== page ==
5. Viparita Karani
Literally translates to ‘Legs Up The Wall Pose,’ this yoga asana helps rejuvenate the mind. It should be practised with caution during pregnancy and by resting the foot against a wall.
How to Do
- Lie down on the floor, tuck the chin slightly into the chest and gently pull your shoulder blades towards each other while lifting your hips up.
- Support your hips on your hands, open up the chest and gently raise your legs and rest them against a wall.
- Close your eyes and breathe, while holding this position for five minutes.
- Release and roll over to a side.
- Breath before sitting up.
This yoga pose helps cure headaches, relieves menstrual cramps, and provides relief from lower back pain.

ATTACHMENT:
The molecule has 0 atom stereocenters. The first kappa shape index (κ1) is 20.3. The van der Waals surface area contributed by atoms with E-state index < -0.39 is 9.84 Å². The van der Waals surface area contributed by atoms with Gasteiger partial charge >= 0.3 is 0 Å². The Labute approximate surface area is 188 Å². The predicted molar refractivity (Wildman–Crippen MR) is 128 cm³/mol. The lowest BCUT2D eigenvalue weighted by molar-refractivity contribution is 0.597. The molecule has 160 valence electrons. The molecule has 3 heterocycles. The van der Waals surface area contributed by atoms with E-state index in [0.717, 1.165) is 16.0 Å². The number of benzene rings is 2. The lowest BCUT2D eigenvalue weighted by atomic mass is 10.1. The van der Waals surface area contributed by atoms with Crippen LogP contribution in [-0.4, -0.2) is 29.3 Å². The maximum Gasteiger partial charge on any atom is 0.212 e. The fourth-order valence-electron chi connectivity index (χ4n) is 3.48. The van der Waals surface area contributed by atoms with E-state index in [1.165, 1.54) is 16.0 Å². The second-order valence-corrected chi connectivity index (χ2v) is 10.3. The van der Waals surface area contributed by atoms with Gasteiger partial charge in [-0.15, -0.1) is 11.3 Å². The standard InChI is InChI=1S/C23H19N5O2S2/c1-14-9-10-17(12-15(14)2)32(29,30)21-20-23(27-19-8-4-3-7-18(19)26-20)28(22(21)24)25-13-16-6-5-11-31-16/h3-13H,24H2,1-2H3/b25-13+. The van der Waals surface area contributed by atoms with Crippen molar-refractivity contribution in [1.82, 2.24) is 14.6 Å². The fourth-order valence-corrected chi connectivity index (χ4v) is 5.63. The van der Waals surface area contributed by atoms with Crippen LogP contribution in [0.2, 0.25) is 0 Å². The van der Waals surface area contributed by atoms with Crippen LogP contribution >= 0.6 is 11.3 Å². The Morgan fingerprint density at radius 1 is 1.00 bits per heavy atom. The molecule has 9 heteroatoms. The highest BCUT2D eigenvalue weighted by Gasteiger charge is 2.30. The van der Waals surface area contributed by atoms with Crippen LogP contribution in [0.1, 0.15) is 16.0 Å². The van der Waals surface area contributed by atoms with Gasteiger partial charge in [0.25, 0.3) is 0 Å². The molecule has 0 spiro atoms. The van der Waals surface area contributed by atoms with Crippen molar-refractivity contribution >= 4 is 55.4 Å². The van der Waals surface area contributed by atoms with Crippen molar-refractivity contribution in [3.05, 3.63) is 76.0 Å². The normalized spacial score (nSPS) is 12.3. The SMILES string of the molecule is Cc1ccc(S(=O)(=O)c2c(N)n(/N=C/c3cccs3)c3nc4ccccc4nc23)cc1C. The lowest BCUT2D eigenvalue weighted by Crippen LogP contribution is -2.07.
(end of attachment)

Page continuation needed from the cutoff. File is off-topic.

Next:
Tadasana is a towering pose that resembles that of the mountains. It’s a standing yoga pose for Hatha Yoga beginners and doesn’t require to be practised on an empty stomach.
How to Do
- Keep your hands alongside your body and stand tall with your legs a bit apart.
- Lift your ankles by strengthening the inner arches and visualize white light passing through them.
- Turn your upper thighs inward, flex the tailbone towards the floor and thrust the pelvis forward.
- Look up, breathe in and stretch the shoulders, arms, and chest. Raise your heels with bodyweight on toes, hold for a few seconds, exhale, and release.
Some of the benefits of this pose are improved posture, steady breathing, mindful awareness, prevention of flat feet, and improved strength plus mobility in the feet, legs, and hips.
Known as the Warrior II Pose, it is inspired by a mythical warrior called Virabhadra. It’s suitable for beginners and is practised on an empty stomach.
How to Do
- Stand in the mountain pose and bring your feet forward, they should be about 3.5 to 4 feet apart.
- Arms raised and parallel to the floor, face them towards opposite ends, with shoulder blades wide and palms down.